The salads will be freshly made with lettuce grown at O2 Urban Farms, an aquaponics farm on Cincinnati’s west side. It’s another of KAA’s work programs. It has 10 employees.
"We’re trying to make as many things as possible in the shop so the staff can get that training, too," Tilford said. "So, if they want to go work somewhere else they can step right into a food prep role or taking orders at a POS (cash register) system, they’ll have experience with that."
It's not all about work with KAA though. There's a fair amount of play as well.
Every month the organization hosts about 20 social events — it could be a day at the ballpark, or a night out for dinner and a movie. Sometimes the group volunteers at another nonprofit such as the Freestore Foodbank.
About 230 take part every month. One of them is Tilford's husband, Gary Finn, who has cerebral palsy.
That's how Tilford first connected with KAA back then. She started volunteering for them back in 2017, but has worked with people special needs since 2002.
She was hired to run Just Brew, in part, because of that experience.
The Ken Anderson Alliance has even bigger plans for the future. They are set to launch a capital campaign to build a residential community in Springfield Township.
The Commons at Springfield will be open to anyone but designed to meet the needs of persons with developmental disabilities. The build-out of each townhome, or apartment will take into account the specific needs of the resident.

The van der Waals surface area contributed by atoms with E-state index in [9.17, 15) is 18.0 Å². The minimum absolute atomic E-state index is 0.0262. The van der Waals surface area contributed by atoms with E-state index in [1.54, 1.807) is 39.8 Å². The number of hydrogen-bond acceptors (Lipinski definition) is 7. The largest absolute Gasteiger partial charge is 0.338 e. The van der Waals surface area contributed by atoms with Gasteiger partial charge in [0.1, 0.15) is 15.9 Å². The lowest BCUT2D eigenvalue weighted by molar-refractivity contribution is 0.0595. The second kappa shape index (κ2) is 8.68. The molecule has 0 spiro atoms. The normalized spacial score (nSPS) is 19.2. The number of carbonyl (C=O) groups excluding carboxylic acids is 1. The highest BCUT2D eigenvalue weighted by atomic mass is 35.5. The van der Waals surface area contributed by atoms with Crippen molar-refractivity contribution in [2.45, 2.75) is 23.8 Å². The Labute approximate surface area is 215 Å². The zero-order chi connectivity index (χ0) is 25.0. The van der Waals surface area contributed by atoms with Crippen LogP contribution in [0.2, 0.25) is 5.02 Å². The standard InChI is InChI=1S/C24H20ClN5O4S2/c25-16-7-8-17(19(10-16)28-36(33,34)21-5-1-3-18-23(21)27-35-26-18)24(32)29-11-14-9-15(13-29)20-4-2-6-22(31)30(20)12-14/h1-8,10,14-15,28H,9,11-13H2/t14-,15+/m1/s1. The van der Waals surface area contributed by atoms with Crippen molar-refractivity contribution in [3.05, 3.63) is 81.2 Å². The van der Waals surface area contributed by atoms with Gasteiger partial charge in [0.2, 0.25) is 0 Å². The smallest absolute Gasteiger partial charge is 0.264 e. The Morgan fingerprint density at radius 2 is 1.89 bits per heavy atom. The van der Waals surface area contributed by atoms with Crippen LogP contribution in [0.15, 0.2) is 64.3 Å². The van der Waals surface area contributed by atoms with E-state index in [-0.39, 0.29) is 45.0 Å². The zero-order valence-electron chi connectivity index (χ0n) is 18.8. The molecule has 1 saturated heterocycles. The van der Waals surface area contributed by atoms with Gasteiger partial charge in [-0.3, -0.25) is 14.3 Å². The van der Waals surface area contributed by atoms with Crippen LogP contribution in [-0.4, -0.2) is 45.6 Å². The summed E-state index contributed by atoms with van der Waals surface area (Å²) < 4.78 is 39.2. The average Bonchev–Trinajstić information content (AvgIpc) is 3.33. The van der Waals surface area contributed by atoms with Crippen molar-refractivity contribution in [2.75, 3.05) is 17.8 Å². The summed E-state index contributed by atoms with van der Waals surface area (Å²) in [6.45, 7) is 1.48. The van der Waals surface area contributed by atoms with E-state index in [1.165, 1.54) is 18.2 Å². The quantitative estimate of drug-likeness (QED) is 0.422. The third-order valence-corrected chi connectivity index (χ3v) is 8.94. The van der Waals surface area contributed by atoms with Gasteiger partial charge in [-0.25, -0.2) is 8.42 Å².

There will be a community center, a bike trail, exercise facilities, even a nine-hole putt-putt course. All things aimed at enhancing the quality of life of those who live there. Anderson said he’s hopeful the groundbreaking will take place in January.
Tilford said she always cries when she starts thinking about Ken Anderson Alliance and the work they do. She choked back tears a couple times while mentioning how much the organization and Just Brew means to her.
“I’ve seen it from a family member standpoint and now as an employee," she said. "We're really trying our hardest to provide opportunities that will allow people to shine.”
Even though they're still in their first week, KAA has plans to open a second coffee shop at Commons at Springfield. Many workers at that site will likely live in the complex, Tilford said.
“Some people use a person's diagnosis as an adjective to describe them, but that’s not what defines them,” Tilford said. "We may have team members with Down syndrome, but they're just team members to us."